48. 5 February at 7.49am – Ms Watkins complained that The Rock increasingly allowed children to participate in on air competitions, and cited an example of a young child calling the station. (2001-185)

49. 7 February at 6.55am – during a "Rumble World News" item, one of the DJs said criminals had access to everything "these days" - "cellphones, computers, probably blow-up dolls with artificial vibrating vaginas". (2001-186)

50. 7 February at 7.32am – a child fictional caller played by one of the DJs told the other DJ, "My dad says that you guys snort cocaine, and he said that all the people at TVNZ who get paid $100,000 stick it [cocaine] up their nose". The fictional child caller then asked, "Do I win a pallet of beer?" (2001-187)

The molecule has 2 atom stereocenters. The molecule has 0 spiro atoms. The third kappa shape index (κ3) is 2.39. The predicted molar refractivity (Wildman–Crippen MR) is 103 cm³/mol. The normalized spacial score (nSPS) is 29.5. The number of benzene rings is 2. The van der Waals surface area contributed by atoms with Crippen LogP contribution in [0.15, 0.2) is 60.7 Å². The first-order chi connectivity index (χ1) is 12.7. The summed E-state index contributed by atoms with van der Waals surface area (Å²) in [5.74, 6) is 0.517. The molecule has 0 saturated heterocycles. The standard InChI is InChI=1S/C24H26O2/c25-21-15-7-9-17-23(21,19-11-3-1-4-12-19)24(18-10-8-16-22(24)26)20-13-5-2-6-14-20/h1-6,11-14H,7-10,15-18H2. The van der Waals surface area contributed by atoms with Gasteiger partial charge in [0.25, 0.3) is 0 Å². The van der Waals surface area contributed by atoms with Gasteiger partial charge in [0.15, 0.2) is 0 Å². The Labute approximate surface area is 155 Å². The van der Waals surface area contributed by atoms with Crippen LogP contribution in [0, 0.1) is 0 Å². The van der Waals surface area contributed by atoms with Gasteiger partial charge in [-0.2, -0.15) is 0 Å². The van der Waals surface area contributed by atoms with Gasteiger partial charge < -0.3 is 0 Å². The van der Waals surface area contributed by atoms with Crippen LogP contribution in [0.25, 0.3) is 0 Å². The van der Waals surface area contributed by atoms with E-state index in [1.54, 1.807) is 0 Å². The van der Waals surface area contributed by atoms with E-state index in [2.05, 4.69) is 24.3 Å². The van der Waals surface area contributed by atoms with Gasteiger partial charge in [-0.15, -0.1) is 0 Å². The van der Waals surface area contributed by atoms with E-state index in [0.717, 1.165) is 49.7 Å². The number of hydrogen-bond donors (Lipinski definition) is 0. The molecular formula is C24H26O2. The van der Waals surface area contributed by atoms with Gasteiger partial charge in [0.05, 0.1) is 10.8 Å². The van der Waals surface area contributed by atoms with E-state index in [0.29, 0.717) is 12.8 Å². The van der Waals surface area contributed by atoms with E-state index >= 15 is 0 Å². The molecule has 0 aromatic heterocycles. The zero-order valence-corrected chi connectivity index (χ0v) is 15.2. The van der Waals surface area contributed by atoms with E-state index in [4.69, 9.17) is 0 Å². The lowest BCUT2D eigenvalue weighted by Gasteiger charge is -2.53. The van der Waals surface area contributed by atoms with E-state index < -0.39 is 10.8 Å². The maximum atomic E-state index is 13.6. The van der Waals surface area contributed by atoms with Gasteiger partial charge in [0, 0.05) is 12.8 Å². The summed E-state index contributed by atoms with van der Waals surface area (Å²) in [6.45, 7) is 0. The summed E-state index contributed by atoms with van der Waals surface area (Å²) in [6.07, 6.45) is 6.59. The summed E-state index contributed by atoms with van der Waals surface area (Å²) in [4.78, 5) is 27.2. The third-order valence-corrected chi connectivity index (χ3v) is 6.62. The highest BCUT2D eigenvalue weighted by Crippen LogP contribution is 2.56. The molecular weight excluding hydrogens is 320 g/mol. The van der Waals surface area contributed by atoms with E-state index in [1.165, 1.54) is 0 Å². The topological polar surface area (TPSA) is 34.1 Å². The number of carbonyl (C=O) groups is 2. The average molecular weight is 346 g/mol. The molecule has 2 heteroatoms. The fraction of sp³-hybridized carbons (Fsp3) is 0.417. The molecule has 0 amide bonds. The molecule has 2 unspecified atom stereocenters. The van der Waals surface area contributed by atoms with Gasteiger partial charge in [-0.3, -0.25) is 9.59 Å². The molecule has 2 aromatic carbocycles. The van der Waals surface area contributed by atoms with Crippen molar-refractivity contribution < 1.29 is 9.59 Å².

51. 9 February at 7.13am – one of the DJs made derogatory remarks about New Zealand model Robin Reynolds. Ms Watkins complained that over the preceding few months the DJ had made "a habit" of ridiculing Ms Reynolds on air, referring to her as a "whore", "slapper", and "looking like a transvestite". In this instance, she complained that the DJ told the other DJ what he thought about her nipples. He said, "I feel sorry for her children", and "kids, your mother’s a slut!" (2001-188)

52. 9 February at 7.15am – one of the DJs announced that the station had just received a message from the Police warning women that a man claimed to be conducting a door to door survey was not who he said he was. The DJ said, "So, don’t show him your tits". (2001-189)

53. 12 February at 6.34am – in an item about a man who won a competition to meet Ricky Martin by bathing in excrement, one of the DJs said, "Let’s think about it. The guy would do anything for a chance to meet Ricky Martin, so he’s obviously gay. And being gay, in order to bath in a tub full of shit, one would simply imagine oneself as a giant penis". (2001-190)